|The Finnish Guards Rifle Battalion as they looked in 1830. Source: Wikimedia|
The Battalion became a point of pride to Finland as the Guards held a privileged position within Russian society. They were protectors of the Sovereign, gained the favour of the Imperial Family and held superiority over Line Regiments. The Battalion showed Finland’s loyalty to the Tsar and commitment to the Empire. However, just because it was a Guards unit, it didn’t mean it was all for show and in January 1831 it was deployed as part of the Imperial reinforcements sent to crush the Polish Uprising. In April it received its baptism by fire when it, alongside other Imperial forces, were to evict Polish forces from the area between Bug and Narew rivers. It continued to fight, and earn distinction as a marksman force, till the end of the campaign in October 1831. It only lost 9 men and 1 officer during combat but about 399 officers and men succumbed to wounds or disease out of the original strength of 746. For its service, the Tsar granted the Battalion with the Saint George Flag and the text "In honour of the defeating the Polish uprising in 1831".
This wouldn’t be their only campaign. They were deployed during the Hungarian Uprising of 1849 but the rebellion had been quelled before the Battalion arrived. During the Crimean War it was first sent on guard duty at the Winter Palace in St.Petersburg before moving through the Baltics to protect the coast from invasion and raids. It ended the War in Belarus, helping to secure the border from any Austrian attempts of taking advantage of the situation.
|The Finnish Guards Rifle Battalion during the 1850s had a German style Pickelhaube for a headdress. Source: Wikimedia|
Its last military campaign was during the Russo-Turkish War 1877 – 78. It was during this campaign that it gained its fame. It was deployed alongside other Imperial forces after the offensive stalled in July 1877 and more forces were needed to help break the stalemate. 870 officers and men left Helsinki on 6th September to cheers and wishes of luck by the populace, and arrived in the Bulgarian warzone on 3rd October. The Battalion, alongside the rest of the Guards' Rifle Brigade, served under Lieutenant General Joseph Vladimirovich Gourko. The Finns lead the assault against the fortress of Gorni-Dubnik. Helping to secure victory, losing 22 men as fallen, with 95 wounded, including 8 officers, 5 non-commissioned officers and five bandsmen. However their actions earned them much fame and praise from their Russian peers. It would see action in some other battles but it would be Gorni-Dubnik that the Battalion would become known for.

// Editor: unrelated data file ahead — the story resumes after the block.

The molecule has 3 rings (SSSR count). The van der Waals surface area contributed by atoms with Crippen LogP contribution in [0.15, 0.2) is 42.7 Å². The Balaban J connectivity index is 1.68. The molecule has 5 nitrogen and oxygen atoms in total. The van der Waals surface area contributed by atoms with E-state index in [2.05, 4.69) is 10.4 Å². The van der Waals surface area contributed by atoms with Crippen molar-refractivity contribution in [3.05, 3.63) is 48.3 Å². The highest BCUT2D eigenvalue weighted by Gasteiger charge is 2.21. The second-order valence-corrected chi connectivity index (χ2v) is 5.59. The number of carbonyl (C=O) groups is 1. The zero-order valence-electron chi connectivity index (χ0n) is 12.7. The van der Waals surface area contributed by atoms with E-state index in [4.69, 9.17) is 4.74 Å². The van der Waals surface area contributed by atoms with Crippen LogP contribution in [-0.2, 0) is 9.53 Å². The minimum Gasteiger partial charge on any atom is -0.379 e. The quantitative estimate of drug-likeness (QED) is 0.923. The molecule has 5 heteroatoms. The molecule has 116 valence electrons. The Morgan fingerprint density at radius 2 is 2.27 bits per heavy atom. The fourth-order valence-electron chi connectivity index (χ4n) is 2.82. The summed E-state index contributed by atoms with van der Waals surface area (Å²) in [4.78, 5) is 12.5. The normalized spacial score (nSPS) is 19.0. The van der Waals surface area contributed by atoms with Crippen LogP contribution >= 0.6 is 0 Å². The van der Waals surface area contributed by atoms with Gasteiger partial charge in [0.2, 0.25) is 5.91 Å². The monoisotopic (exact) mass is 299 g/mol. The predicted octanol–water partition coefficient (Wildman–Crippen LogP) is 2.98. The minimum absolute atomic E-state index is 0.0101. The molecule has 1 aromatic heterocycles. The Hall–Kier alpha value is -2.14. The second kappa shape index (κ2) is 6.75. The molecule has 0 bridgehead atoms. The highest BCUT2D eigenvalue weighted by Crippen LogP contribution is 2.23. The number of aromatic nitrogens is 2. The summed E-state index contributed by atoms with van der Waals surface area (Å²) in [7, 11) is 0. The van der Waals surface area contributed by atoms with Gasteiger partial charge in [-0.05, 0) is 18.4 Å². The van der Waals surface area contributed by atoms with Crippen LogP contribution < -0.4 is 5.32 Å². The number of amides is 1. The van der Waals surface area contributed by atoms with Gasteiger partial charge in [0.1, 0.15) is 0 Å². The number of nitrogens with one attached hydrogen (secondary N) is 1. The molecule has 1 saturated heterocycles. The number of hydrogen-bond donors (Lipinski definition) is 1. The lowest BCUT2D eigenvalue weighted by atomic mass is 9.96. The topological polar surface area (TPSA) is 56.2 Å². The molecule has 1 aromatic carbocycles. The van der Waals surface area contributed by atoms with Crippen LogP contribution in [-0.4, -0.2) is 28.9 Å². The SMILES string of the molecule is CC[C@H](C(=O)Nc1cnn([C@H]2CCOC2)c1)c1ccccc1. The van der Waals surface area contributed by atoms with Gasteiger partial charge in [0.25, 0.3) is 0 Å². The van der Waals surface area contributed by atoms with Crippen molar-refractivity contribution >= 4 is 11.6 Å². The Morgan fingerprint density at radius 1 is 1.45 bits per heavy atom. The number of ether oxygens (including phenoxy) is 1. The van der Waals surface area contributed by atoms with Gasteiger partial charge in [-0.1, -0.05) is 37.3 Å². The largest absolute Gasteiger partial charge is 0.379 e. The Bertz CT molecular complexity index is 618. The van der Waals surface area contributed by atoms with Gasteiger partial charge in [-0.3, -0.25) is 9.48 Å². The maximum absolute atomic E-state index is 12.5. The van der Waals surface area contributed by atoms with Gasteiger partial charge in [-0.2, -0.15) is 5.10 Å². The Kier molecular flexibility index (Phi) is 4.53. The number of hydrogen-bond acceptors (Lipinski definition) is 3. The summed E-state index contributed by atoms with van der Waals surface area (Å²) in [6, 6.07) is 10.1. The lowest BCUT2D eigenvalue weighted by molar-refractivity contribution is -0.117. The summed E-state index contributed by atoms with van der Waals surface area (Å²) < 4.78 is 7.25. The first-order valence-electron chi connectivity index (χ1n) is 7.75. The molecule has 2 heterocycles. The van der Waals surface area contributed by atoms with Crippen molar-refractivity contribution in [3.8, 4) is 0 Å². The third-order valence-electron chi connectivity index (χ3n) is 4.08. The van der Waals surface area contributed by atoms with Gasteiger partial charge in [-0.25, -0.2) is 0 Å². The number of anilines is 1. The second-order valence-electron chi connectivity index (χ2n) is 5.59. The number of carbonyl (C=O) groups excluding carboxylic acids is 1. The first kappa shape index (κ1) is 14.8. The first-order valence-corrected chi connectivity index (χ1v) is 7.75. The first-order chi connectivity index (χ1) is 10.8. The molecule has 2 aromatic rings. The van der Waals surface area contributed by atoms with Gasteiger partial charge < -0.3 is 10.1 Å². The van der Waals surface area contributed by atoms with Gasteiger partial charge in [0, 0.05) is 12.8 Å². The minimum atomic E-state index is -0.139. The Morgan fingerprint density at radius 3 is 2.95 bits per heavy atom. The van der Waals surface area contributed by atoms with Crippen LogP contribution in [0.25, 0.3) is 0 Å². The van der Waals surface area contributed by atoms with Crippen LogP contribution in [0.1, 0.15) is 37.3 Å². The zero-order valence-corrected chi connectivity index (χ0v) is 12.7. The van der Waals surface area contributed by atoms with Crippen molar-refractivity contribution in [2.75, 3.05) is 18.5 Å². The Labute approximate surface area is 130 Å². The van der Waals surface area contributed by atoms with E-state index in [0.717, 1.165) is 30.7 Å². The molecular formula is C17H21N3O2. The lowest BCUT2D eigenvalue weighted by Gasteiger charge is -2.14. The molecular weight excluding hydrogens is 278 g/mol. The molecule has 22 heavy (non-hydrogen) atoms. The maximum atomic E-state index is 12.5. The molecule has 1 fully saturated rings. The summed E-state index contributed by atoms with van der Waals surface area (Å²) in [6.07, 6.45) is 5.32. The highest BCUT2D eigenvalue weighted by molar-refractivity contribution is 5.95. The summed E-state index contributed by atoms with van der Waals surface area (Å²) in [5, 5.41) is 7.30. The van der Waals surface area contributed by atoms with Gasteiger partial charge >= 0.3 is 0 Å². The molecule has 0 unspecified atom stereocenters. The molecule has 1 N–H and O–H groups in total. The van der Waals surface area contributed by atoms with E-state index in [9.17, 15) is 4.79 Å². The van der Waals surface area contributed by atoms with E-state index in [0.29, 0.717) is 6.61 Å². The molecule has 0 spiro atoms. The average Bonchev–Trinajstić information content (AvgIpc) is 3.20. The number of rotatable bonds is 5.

It would end the campaign at the Gates of Constantinople and would be subjected to a deadly Typhoid fever epidemic which plagued it until its return home in May 1878 to jubilant crowds. It was also awarded Old Guard status from Tsar Alexander II for its heroic deeds during the campaign.
When the Finnish Army of 1881 was created, the Guards were to merge into the organization and become an all-volunteer force to a national conscripted one. However it still retained its Guards status and participated in the Guards exercises and was the only unit of the Finnish Army of 1881 with a mandate to serve outside of its borders. It survived the disbandment of the Finnish Army in 1901 and was reintegrated fully in the Imperial Russian Army but due to the 1905 Revolution and the increased hostility in Finland against service to Russia, the decision was made to disband the unit and so in 1905, after 97 years, Finland did not have a domestic military force.
|The Colours of the Finnish Guards Rifle Battalion after 1831 with the commemoration to the Polish Campaign. Source: Wikimedia|
Despite an unstable and incomplete structure, the Armies of the Grand Duchy of Finland held up well when faced with trials. They showed loyalty to the Empire and performed bravely under fire. Despite them being seen more as a secondary force, one to help keep the spirits of the population up, they stepped up when required and earned their share of honours.
Several modern Finnish units claim the heritage of the former Battalions of the Finnish Army and uphold the traditions of these units. The Guard Jaeger Regiment claims descent from the Finnish Guards Rifle Battalion, it even holds a special honorary day on 24th October to celebrate the Battle of Gorni Dubnik. The Pori Brigade keeps the traditions of 2nd Turku Finnish Rifle Battalion alive.
J.E.O. Screen, The Finnish Army, 1881 - 1901 - Training the Rifle Battalions (Finnish Historical Society 1996)
J.E.O. Screen, The Army in Finland – During the Last Decades of Swedish Rules 1770-1809 (Finnish Literature Society, 2007)
Basil Greenhill, The British Assault on Finland, 1854-1855: A Forgotten Naval War (Naval Institute Press, 1988)